About getting to ‘must’

Dear Artist, Psychologist Abraham Maslow has written, “A musician must make music, an artist must paint, a poet must write — if he is to be ultimately at peace with himself. What one can be, one must be.” The question for many would-be creators is simply how to get to “must.”

Abraham Maslow

Maslow spent a lifetime researching mental health and human potential. He emphasized the study of healthy minds and successful systems rather than the abnormal and the ill. He was particularly interested in the hierarchy of needs, meta-needs, self-actualizing persons, purposeful play, and peak experiences. Leader of the humanistic school of psychology, he referred to his ideas as a “third force” — beyond Freudian theory and behaviourism. Maslow saw human beings’ needs arranged like a ladder. The most basic needs, at the bottom, were physical — air, water, food, etc. Then came safety needs — security, stability, comfort. Then psychological or social needs — belonging, love, acceptance. At the top were the self-actualizing needs — the need to fulfill oneself, to become all that one is capable of becoming. Maslow felt that unfulfilled needs lower on the ladder inhibited a person from climbing to the next step. For example, someone dying of thirst is not likely to write or paint. People who managed the higher needs are what he called self-actualizing people. These folks, he found, are able to focus on problems outside themselves, have a clear sense of what is true and what is phony, and are spontaneous, creative, and not bound too strictly by social conventions. Here are a few of Maslow’s ideas for artists wishing to further evolve: Systematically study, understand and neutralize the effects of lower needs. Accept the world in all of its complexity, mystery and ambiguity. Take cues from the winners in this world, not the losers. Keep the company of the doers, not the talkers. Play your personal game on as many levels as you’re able. Fall in love with your processes, innovations, dreams and higher ideals. Be sensitive to and welcome the arrival of peak experiences. Have no guilt when you see yourself becoming compulsive and proactive. Allow yourself to be swept up in your personal “must.”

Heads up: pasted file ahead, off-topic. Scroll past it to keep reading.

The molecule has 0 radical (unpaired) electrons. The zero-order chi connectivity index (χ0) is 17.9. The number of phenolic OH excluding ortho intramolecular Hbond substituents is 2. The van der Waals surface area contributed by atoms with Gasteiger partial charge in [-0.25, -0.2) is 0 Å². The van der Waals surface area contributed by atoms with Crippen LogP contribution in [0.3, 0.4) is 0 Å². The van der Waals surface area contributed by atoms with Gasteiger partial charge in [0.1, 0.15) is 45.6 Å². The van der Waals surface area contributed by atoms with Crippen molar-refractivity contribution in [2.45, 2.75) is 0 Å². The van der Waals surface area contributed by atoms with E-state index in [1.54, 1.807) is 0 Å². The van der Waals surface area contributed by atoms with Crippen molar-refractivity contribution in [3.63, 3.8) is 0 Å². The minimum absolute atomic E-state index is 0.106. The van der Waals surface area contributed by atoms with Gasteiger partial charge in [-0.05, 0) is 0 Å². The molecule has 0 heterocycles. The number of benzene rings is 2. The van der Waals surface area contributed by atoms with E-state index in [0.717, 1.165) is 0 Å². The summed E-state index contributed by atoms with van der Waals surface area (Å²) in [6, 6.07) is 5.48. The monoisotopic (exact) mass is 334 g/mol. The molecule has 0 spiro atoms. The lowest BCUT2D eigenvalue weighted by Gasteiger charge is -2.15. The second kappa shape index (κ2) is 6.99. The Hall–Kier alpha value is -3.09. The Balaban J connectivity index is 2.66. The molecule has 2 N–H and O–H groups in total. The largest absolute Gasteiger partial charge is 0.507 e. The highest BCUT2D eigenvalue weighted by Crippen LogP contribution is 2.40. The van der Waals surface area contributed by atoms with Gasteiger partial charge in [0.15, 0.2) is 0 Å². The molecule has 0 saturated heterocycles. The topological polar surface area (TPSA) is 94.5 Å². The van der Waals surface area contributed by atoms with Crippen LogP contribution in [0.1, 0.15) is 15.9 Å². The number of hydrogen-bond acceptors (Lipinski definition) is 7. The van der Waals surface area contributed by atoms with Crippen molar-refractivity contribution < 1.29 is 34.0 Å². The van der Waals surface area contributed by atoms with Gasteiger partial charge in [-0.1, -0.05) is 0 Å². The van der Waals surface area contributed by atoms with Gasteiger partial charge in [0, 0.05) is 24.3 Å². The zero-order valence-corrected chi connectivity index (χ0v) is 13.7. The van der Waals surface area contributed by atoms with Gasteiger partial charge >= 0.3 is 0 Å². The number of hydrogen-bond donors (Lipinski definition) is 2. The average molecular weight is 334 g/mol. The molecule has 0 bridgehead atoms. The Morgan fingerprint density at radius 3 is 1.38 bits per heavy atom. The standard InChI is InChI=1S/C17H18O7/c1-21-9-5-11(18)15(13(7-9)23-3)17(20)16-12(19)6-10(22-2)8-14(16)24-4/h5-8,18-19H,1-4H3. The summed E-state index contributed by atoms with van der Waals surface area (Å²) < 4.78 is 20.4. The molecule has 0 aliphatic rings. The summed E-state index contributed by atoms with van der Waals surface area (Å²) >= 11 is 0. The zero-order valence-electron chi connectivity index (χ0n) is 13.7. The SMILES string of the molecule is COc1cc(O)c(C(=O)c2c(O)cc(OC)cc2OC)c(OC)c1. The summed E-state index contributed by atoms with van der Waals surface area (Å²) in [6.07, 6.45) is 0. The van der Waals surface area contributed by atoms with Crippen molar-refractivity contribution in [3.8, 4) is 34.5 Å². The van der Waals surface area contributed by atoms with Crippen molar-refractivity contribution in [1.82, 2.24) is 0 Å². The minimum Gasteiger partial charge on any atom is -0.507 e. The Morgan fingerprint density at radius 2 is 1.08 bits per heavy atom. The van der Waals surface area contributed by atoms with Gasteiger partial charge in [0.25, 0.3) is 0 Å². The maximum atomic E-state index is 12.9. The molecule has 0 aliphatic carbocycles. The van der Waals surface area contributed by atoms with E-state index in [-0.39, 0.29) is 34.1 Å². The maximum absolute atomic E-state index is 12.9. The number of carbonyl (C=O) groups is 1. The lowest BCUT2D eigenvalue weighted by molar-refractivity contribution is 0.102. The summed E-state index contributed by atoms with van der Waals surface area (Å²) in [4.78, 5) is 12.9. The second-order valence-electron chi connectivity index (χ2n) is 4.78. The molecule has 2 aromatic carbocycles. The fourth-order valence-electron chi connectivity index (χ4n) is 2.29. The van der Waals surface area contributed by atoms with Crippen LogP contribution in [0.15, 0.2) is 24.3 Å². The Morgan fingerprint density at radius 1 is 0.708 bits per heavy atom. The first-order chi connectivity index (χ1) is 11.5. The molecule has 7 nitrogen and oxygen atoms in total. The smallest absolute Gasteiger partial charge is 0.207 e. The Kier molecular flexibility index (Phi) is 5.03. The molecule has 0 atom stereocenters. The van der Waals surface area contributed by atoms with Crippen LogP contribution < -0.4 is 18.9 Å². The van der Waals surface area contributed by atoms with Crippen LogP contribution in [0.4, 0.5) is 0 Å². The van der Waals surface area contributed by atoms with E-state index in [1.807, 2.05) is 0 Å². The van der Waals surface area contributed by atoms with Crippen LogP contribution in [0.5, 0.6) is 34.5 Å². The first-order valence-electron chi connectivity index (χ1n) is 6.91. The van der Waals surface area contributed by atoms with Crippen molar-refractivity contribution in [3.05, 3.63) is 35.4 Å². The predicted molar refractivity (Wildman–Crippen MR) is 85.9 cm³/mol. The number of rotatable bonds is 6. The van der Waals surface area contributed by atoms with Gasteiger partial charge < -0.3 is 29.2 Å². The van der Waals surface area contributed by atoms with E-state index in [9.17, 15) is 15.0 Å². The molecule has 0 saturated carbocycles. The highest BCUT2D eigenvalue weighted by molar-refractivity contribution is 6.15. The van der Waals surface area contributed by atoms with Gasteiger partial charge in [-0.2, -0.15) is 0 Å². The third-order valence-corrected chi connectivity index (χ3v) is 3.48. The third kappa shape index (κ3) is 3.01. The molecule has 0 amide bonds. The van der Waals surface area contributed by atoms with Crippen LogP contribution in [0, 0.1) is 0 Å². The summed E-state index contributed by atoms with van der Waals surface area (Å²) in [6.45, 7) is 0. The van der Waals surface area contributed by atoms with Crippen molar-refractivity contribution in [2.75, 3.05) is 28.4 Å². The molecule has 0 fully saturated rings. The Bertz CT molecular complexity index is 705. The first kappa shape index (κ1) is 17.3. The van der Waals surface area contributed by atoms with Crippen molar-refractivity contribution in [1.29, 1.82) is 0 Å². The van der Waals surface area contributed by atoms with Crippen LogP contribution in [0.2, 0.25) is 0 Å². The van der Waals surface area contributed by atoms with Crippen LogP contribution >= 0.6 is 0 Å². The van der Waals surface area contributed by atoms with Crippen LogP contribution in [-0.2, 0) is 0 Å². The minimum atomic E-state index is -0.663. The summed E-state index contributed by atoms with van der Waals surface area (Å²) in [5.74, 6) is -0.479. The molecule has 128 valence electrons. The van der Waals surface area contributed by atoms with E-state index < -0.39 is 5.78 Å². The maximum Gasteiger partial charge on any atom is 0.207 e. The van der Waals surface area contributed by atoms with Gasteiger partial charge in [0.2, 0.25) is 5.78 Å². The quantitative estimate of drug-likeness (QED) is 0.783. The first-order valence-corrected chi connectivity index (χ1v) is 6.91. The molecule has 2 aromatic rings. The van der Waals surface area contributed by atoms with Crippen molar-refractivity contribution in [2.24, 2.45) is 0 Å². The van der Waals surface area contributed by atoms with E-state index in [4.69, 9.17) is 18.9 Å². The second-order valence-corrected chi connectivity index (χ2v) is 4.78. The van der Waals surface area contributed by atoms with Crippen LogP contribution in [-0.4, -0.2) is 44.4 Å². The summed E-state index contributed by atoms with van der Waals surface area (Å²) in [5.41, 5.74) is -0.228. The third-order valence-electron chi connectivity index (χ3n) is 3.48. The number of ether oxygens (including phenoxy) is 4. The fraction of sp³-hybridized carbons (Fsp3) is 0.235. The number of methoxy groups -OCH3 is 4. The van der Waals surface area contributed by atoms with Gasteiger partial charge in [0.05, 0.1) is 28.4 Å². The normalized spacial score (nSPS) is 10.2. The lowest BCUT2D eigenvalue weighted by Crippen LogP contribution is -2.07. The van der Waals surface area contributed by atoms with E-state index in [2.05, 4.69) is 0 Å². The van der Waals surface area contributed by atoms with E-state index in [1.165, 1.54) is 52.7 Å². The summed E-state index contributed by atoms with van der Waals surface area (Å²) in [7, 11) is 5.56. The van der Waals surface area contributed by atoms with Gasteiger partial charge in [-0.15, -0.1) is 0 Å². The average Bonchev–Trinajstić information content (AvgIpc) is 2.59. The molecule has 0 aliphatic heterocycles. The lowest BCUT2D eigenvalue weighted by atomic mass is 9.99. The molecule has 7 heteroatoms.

Maslow’s Hierarachy of Needs

Best regards, Robert PS: “Where was the human potential lost? How was it crippled? A good question might be not why do people create, but why do people not create?” (Abraham Maslow, 1908-1970) Esoterica: Peak experiences are profound moments of love, understanding, happiness or rapture, when a person feels more whole, alive, self-sufficient and yet a part of the world — more aware of truth, justice, harmony and goodness. Maslow found self-actualizing people have many such peak experiences. Acts of art can be structured so an individual sets himself up for a series of them. He feels good, becomes habituated and demands their repetition. Maslow was not a snob about his conclusions. “A first-rate soup,” he said, “is more creative than a second-rate painting.” This is a favourite Robert Genn Twice-Weekly Letter previously published as “Getting to ‘must’” on November 23, 2007.   Not going anywhere by Mellissa Meeks, Huntsville, AL, USA  

“Will Run with Help”
original painting, 48 x 48 inches
by Mellissa Meeks

This was the best one!!! I got sooo much out of that last couple of paragraphs… perfect timing — because my art career is beginning to expand — networking is key. Surrounding yourself with like-minded doers is a must! Often we find ourselves in stale conversations with some individuals that think you are “braggin’ ” if you are merely discussing your goals, accomplishments, and future objectives. Some people are resentful of what you are doing… meanwhile, they hold down their sofa cushions and wonder why they aren’t going anywhere.       Worthy of the indulgence of creating art? by Marcie Maynard, South Acworth, NH, USA  

“Valley farm”
pastel painting, 12 x 15 inches
by Marcie Maynard

This was a profound and important letter. I have believed in this idea for years (but have struggled with actually doing my artwork — and justifying the doing of it — daily needs to make a living always seemed more pressing, and I didn’t feel worthy of the “indulgence” or “selfishness” of doing my artwork on a regular basis, even after grappling with illness. Things are finally shifting.   There are 3 comments for Worthy of the indulgence of creating art? by Marcie Maynard
From: Jackie Knott — Nov 12, 2013